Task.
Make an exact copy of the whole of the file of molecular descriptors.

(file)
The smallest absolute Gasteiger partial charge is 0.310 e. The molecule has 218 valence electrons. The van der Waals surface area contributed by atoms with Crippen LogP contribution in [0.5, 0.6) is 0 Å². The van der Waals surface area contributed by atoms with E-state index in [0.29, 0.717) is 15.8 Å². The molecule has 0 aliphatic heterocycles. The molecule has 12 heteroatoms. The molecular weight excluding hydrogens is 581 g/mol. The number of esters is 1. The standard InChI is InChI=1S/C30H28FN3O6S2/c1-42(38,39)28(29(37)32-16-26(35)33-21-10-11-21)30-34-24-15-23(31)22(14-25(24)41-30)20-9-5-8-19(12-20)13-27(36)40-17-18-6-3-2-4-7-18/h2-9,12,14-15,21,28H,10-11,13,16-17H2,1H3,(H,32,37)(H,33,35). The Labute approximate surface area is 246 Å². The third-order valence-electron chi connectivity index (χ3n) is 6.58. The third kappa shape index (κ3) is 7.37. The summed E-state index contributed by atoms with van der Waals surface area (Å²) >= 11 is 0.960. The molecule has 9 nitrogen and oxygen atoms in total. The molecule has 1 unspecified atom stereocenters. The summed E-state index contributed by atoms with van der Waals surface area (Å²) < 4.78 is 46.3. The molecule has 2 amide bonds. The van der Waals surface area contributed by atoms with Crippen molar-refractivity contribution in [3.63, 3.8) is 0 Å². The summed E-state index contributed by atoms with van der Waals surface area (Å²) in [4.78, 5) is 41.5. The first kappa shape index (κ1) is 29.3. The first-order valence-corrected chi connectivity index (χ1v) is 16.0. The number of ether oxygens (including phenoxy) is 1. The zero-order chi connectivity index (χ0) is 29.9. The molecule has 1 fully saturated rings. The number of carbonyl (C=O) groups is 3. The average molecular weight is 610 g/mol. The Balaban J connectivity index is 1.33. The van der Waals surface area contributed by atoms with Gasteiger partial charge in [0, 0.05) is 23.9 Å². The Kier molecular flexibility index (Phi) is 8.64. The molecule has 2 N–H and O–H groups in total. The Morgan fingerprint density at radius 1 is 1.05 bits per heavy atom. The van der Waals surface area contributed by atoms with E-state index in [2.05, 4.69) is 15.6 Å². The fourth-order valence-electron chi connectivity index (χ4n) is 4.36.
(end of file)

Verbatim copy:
The smallest absolute Gasteiger partial charge is 0.310 e. The molecule has 218 valence electrons. The van der Waals surface area contributed by atoms with Crippen LogP contribution in [0.5, 0.6) is 0 Å². The van der Waals surface area contributed by atoms with E-state index in [0.29, 0.717) is 15.8 Å². The molecule has 0 aliphatic heterocycles. The molecule has 12 heteroatoms. The molecular weight excluding hydrogens is 581 g/mol. The number of esters is 1. The standard InChI is InChI=1S/C30H28FN3O6S2/c1-42(38,39)28(29(37)32-16-26(35)33-21-10-11-21)30-34-24-15-23(31)22(14-25(24)41-30)20-9-5-8-19(12-20)13-27(36)40-17-18-6-3-2-4-7-18/h2-9,12,14-15,21,28H,10-11,13,16-17H2,1H3,(H,32,37)(H,33,35). The Labute approximate surface area is 246 Å². The third-order valence-electron chi connectivity index (χ3n) is 6.58. The third kappa shape index (κ3) is 7.37. The summed E-state index contributed by atoms with van der Waals surface area (Å²) >= 11 is 0.960. The molecule has 9 nitrogen and oxygen atoms in total. The molecule has 1 unspecified atom stereocenters. The summed E-state index contributed by atoms with van der Waals surface area (Å²) < 4.78 is 46.3. The molecule has 2 amide bonds. The van der Waals surface area contributed by atoms with Crippen molar-refractivity contribution in [3.63, 3.8) is 0 Å². The summed E-state index contributed by atoms with van der Waals surface area (Å²) in [4.78, 5) is 41.5. The first kappa shape index (κ1) is 29.3. The first-order valence-corrected chi connectivity index (χ1v) is 16.0. The number of ether oxygens (including phenoxy) is 1. The zero-order chi connectivity index (χ0) is 29.9. The molecule has 1 fully saturated rings. The number of carbonyl (C=O) groups is 3. The average molecular weight is 610 g/mol. The Balaban J connectivity index is 1.33. The van der Waals surface area contributed by atoms with Gasteiger partial charge in [0, 0.05) is 23.9 Å². The Kier molecular flexibility index (Phi) is 8.64. The molecule has 2 N–H and O–H groups in total. The Morgan fingerprint density at radius 1 is 1.05 bits per heavy atom. The van der Waals surface area contributed by atoms with E-state index in [2.05, 4.69) is 15.6 Å². The fourth-order valence-electron chi connectivity index (χ4n) is 4.36.